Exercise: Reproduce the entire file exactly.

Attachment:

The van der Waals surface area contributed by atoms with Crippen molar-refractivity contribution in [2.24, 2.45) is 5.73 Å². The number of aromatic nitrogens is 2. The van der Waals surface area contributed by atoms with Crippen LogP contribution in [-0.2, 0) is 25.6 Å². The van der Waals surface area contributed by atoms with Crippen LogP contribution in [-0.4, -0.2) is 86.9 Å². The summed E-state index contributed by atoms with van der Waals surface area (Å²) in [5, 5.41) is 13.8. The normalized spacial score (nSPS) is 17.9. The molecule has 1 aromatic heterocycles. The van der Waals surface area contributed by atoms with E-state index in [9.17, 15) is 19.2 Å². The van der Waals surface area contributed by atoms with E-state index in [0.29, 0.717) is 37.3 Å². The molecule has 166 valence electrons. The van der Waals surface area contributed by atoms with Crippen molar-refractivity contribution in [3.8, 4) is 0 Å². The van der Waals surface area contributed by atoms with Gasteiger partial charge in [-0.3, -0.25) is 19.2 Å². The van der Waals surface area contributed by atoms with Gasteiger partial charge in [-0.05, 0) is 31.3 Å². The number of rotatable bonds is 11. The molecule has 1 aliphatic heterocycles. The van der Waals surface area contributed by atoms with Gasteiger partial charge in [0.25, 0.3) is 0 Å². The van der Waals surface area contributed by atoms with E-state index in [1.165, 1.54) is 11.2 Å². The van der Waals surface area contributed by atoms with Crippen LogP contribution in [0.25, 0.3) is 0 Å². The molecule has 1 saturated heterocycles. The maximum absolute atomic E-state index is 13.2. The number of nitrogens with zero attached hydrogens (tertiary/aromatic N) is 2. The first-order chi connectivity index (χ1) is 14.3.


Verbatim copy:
The van der Waals surface area contributed by atoms with Crippen molar-refractivity contribution in [2.24, 2.45) is 5.73 Å². The number of aromatic nitrogens is 2. The van der Waals surface area contributed by atoms with Crippen LogP contribution in [-0.2, 0) is 25.6 Å². The van der Waals surface area contributed by atoms with Crippen LogP contribution in [-0.4, -0.2) is 86.9 Å². The summed E-state index contributed by atoms with van der Waals surface area (Å²) in [5, 5.41) is 13.8. The normalized spacial score (nSPS) is 17.9. The molecule has 1 aromatic heterocycles. The van der Waals surface area contributed by atoms with E-state index in [9.17, 15) is 19.2 Å². The van der Waals surface area contributed by atoms with E-state index in [0.29, 0.717) is 37.3 Å². The molecule has 166 valence electrons. The van der Waals surface area contributed by atoms with Crippen molar-refractivity contribution in [3.8, 4) is 0 Å². The van der Waals surface area contributed by atoms with Gasteiger partial charge in [-0.3, -0.25) is 19.2 Å². The van der Waals surface area contributed by atoms with Gasteiger partial charge in [-0.05, 0) is 31.3 Å². The number of rotatable bonds is 11. The molecule has 1 aliphatic heterocycles. The van der Waals surface area contributed by atoms with Gasteiger partial charge in [0.25, 0.3) is 0 Å². The van der Waals surface area contributed by atoms with E-state index in [1.165, 1.54) is 11.2 Å². The van der Waals surface area contributed by atoms with Crippen LogP contribution in [0.25, 0.3) is 0 Å². The molecule has 1 saturated heterocycles. The maximum absolute atomic E-state index is 13.2. The number of nitrogens with zero attached hydrogens (tertiary/aromatic N) is 2. The first-order chi connectivity index (χ1) is 14.3.